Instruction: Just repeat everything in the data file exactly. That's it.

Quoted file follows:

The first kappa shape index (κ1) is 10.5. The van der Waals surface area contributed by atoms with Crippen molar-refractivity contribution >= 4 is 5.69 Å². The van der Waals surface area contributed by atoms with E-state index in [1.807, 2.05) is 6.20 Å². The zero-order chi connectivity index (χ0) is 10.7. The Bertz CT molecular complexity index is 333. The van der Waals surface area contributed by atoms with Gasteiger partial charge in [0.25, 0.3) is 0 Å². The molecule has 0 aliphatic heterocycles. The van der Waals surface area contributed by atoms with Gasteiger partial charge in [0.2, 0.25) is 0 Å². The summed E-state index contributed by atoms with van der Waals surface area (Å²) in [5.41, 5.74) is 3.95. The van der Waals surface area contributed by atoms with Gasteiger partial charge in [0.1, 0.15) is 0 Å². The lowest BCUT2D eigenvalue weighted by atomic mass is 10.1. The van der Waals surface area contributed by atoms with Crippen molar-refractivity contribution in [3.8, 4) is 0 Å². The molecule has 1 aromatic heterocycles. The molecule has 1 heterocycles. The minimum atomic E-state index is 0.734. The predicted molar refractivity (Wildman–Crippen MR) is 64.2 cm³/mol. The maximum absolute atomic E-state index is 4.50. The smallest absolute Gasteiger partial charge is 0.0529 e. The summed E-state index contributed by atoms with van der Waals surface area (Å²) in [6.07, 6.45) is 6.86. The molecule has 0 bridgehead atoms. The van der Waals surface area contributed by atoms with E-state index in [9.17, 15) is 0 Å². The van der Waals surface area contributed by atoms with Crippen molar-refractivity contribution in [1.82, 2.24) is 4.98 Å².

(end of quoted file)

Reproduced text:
The first kappa shape index (κ1) is 10.5. The van der Waals surface area contributed by atoms with Crippen molar-refractivity contribution >= 4 is 5.69 Å². The van der Waals surface area contributed by atoms with E-state index in [1.807, 2.05) is 6.20 Å². The zero-order chi connectivity index (χ0) is 10.7. The Bertz CT molecular complexity index is 333. The van der Waals surface area contributed by atoms with Gasteiger partial charge in [0.25, 0.3) is 0 Å². The molecule has 0 aliphatic heterocycles. The van der Waals surface area contributed by atoms with Gasteiger partial charge in [0.2, 0.25) is 0 Å². The summed E-state index contributed by atoms with van der Waals surface area (Å²) in [5.41, 5.74) is 3.95. The van der Waals surface area contributed by atoms with Gasteiger partial charge in [0.1, 0.15) is 0 Å². The lowest BCUT2D eigenvalue weighted by atomic mass is 10.1. The van der Waals surface area contributed by atoms with Crippen molar-refractivity contribution in [3.8, 4) is 0 Å². The molecule has 1 aromatic heterocycles. The molecule has 1 heterocycles. The minimum atomic E-state index is 0.734. The predicted molar refractivity (Wildman–Crippen MR) is 64.2 cm³/mol. The maximum absolute atomic E-state index is 4.50. The smallest absolute Gasteiger partial charge is 0.0529 e. The summed E-state index contributed by atoms with van der Waals surface area (Å²) in [6.07, 6.45) is 6.86. The molecule has 0 bridgehead atoms. The van der Waals surface area contributed by atoms with E-state index in [9.17, 15) is 0 Å². The van der Waals surface area contributed by atoms with Crippen molar-refractivity contribution in [1.82, 2.24) is 4.98 Å².